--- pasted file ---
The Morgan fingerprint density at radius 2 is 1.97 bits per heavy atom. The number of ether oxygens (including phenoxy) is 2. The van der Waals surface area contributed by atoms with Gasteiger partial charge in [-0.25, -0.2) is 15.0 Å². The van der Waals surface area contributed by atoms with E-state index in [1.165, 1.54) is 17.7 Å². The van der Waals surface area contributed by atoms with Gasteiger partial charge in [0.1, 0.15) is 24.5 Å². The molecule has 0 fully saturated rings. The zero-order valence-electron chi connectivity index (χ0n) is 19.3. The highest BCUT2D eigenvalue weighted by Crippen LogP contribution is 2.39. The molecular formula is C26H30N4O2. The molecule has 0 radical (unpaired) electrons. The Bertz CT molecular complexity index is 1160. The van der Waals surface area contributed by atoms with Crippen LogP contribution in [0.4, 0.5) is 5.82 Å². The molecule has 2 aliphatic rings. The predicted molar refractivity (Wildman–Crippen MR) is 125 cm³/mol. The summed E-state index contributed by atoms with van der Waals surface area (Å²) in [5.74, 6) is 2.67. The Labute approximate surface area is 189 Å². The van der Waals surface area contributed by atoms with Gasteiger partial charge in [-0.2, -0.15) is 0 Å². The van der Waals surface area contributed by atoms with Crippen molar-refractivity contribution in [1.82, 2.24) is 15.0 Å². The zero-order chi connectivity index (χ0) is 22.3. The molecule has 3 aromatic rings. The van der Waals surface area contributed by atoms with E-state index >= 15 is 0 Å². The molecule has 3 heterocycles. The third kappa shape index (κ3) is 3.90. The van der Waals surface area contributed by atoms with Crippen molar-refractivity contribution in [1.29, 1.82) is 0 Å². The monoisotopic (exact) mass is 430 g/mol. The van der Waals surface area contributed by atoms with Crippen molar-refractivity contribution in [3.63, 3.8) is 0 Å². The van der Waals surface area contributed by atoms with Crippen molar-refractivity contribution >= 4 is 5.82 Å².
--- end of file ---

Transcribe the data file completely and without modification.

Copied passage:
The Morgan fingerprint density at radius 2 is 1.97 bits per heavy atom. The number of ether oxygens (including phenoxy) is 2. The van der Waals surface area contributed by atoms with Gasteiger partial charge in [-0.25, -0.2) is 15.0 Å². The van der Waals surface area contributed by atoms with E-state index in [1.165, 1.54) is 17.7 Å². The van der Waals surface area contributed by atoms with Gasteiger partial charge in [0.1, 0.15) is 24.5 Å². The molecule has 0 fully saturated rings. The zero-order valence-electron chi connectivity index (χ0n) is 19.3. The highest BCUT2D eigenvalue weighted by Crippen LogP contribution is 2.39. The molecular formula is C26H30N4O2. The molecule has 0 radical (unpaired) electrons. The Bertz CT molecular complexity index is 1160. The van der Waals surface area contributed by atoms with Crippen LogP contribution in [0.4, 0.5) is 5.82 Å². The molecule has 2 aliphatic rings. The predicted molar refractivity (Wildman–Crippen MR) is 125 cm³/mol. The summed E-state index contributed by atoms with van der Waals surface area (Å²) in [5.74, 6) is 2.67. The Labute approximate surface area is 189 Å². The van der Waals surface area contributed by atoms with Gasteiger partial charge in [-0.2, -0.15) is 0 Å². The van der Waals surface area contributed by atoms with Crippen molar-refractivity contribution in [1.82, 2.24) is 15.0 Å². The zero-order chi connectivity index (χ0) is 22.3. The molecule has 3 aromatic rings. The van der Waals surface area contributed by atoms with E-state index >= 15 is 0 Å². The molecule has 3 heterocycles. The third kappa shape index (κ3) is 3.90. The van der Waals surface area contributed by atoms with Crippen molar-refractivity contribution in [1.29, 1.82) is 0 Å². The monoisotopic (exact) mass is 430 g/mol. The van der Waals surface area contributed by atoms with Crippen molar-refractivity contribution in [3.63, 3.8) is 0 Å². The van der Waals surface area contributed by atoms with Crippen molar-refractivity contribution >= 4 is 5.82 Å².